From The Catholic League: SINEAD O’CONNOR—”KILL THE POPE”

From The Catholic League:


Irish singer Sinead O’Connor is warning Pope Benedict XVI not to come to Ireland, and if he does, she wants him shot. She warned on Twitter there will be a “f***in bloodbath” if the pope visits Ireland.

Catholic League president Bill Donohue comments on her outburst:

Sinead O’Connor has a long history of Catholic bashing, so in one sense her latest foray is not unusual. What’s new, however, is her advocacy of violence. Given her precarious condition, it is not likely she could shoot straight, but her violent appeal may trigger others to act. That is the danger.

O’Connor is not doing well. The cops were recently summoned to her home after she Tweeted about suicide. She needs long-term help. In the meantime, whatever family or friends she has would do well to get her to ramp down her rhetoric and at least pretend to be normal.

I don’t know about Irish law, but …

I understand that this deeply disturbed woman spent some time in a “Magdalen Asylum”.  Weren’t there instances of sexual abuse of children by women religious reported?  I may be wrong.

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  1. Warren says:

    Sinead who?

    Hers is just the rant of a tired, talentless hack whose career finished before it began. No amount of pope-bashing will provide her with the publicity she thinks she needs to gain re-entry into the limelight.

  2. irishgirl says:

    Yes, it seems that Sinead O’Connor did spend some time in a ‘Magdalen Laundry’. I read it on Wikipedia last week.
    She sounds like one seriously disturbed woman.

  3. Scott W. says:

    If I recall correctly, her brother made a public statement that, yes, Sinead is mentally disturbed and to not take her rantings seriously, and to please back off [if only the media would stop giving her air time]. I don’t think she is being a publicity hound.

  4. Subdeacon Joseph says:

    She seems really mixed up.

    According to Huffpost Celebrity she recently sought publicly sought a sexual partner over a blog using very graphic and explicit language.

    In the late 1990s, Bishop Michael Cox of the Irish Orthodox Catholic and Apostolic Church (an Independent Catholic group not in communion with the Roman Catholic Church) ordained Sinéad as a priest. In a July 2007 interview with Christianity Today, O’Connor stated that she considers herself a Christian and that she believes in core Christian concepts about the Trinity and Jesus Christ. She said, “I think God saves everybody whether they want to be saved or not. So when we die, we’re all going home… I don’t think God judges anybody. He loves everybody equally”. She also expressed a belief in pantheism, viewing the physical universe as a body with divine “energy”.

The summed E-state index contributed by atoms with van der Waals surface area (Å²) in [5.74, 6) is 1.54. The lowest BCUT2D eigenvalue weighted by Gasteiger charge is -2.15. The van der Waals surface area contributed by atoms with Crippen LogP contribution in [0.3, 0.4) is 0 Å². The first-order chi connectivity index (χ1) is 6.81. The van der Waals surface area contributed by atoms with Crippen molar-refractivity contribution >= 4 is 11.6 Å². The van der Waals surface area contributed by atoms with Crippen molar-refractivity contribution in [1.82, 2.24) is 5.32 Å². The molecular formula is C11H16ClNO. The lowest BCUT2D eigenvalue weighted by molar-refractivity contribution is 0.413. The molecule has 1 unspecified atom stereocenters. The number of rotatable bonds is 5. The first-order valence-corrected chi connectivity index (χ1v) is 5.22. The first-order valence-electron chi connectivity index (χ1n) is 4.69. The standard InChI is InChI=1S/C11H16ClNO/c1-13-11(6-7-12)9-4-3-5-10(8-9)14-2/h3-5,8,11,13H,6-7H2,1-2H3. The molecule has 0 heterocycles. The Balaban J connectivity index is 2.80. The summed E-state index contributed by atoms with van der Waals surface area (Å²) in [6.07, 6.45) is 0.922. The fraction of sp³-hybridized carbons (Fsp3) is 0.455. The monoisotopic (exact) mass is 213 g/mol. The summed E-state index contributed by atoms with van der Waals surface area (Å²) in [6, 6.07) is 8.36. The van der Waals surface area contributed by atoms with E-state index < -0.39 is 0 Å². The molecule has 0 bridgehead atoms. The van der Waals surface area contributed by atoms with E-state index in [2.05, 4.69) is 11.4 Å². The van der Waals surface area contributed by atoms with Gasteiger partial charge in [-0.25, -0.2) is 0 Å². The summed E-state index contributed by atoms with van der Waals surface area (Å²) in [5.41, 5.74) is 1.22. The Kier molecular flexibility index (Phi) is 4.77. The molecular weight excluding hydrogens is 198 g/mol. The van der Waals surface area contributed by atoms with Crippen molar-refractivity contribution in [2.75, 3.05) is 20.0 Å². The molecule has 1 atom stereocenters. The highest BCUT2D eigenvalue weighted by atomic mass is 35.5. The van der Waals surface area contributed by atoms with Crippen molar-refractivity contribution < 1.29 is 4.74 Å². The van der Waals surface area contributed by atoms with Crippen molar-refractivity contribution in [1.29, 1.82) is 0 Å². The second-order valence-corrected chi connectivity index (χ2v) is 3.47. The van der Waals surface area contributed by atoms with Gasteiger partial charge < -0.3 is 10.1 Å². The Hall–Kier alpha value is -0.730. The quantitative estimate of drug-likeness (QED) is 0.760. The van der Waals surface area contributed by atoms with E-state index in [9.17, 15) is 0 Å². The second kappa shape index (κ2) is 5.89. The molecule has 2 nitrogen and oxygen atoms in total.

She needs prayers.

  5. Margaret says:

    The woman is seriously ill and has my sympathies and prayers. I have no idea what she’s doing musically these days, if anything, but she was a gifted singer once upon a time. I do share Mr. Donohue’s worry, though, that she could inspire someone equally deranged but less impaired to carry out the deed.

  6. asperges says:

    She’s certainly not doing much to promote Irish womanhood!

  7. BLB Oregon says:

    Ah, yes, what a blessing to the world Twitter has been. And flash mobs. And…

    No offense to present company, but I’m not entirely certain that the constant temptation to literally publish our opinions to the world has been a good thing, particularly considering the allowed time frame. Might humanity not benefit if we were a bit less connected?

  8. anna 6 says:

    She is a troubled woman…but what is really strange is that she has a daughter with the Irish Times writer, John Waters…a man who is a great admirer of Pope Benedict.

  9. gambletrainman says:

    BLB Oregon:

    I completely agree. The wonders of modern technology! However, not all for the better.

  10. shane says:

    Normally I find Sinéad’s rants (inadvertantly) amusing. She’s certainly on the eccentric side of things. Not to be taken seriously at all. That said I do agree with her that a papal visit to Ireland would be very unwise right now, but I suspect it won’t happen anyway.